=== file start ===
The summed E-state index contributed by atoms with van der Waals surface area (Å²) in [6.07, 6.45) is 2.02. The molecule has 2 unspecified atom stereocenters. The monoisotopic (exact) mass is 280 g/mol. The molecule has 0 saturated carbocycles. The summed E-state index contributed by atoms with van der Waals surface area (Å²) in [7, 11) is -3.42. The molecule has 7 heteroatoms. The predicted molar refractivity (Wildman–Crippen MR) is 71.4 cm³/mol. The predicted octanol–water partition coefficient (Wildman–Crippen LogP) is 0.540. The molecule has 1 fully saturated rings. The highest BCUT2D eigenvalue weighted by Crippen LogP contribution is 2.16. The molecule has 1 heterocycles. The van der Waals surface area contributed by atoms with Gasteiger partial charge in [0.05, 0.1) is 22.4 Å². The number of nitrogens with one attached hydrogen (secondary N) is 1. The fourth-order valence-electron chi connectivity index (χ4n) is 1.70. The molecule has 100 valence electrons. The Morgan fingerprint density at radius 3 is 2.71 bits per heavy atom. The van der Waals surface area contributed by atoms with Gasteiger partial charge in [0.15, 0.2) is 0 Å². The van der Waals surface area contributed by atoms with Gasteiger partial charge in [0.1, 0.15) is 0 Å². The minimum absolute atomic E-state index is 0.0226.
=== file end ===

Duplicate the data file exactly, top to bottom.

The summed E-state index contributed by atoms with van der Waals surface area (Å²) in [6.07, 6.45) is 2.02. The molecule has 2 unspecified atom stereocenters. The monoisotopic (exact) mass is 280 g/mol. The molecule has 0 saturated carbocycles. The summed E-state index contributed by atoms with van der Waals surface area (Å²) in [7, 11) is -3.42. The molecule has 7 heteroatoms. The predicted molar refractivity (Wildman–Crippen MR) is 71.4 cm³/mol. The predicted octanol–water partition coefficient (Wildman–Crippen LogP) is 0.540. The molecule has 1 fully saturated rings. The highest BCUT2D eigenvalue weighted by Crippen LogP contribution is 2.16. The molecule has 1 heterocycles. The van der Waals surface area contributed by atoms with Gasteiger partial charge in [0.05, 0.1) is 22.4 Å². The number of nitrogens with one attached hydrogen (secondary N) is 1. The fourth-order valence-electron chi connectivity index (χ4n) is 1.70. The molecule has 100 valence electrons. The Morgan fingerprint density at radius 3 is 2.71 bits per heavy atom. The van der Waals surface area contributed by atoms with Gasteiger partial charge in [0.15, 0.2) is 0 Å². The van der Waals surface area contributed by atoms with Gasteiger partial charge in [0.1, 0.15) is 0 Å². The minimum absolute atomic E-state index is 0.0226.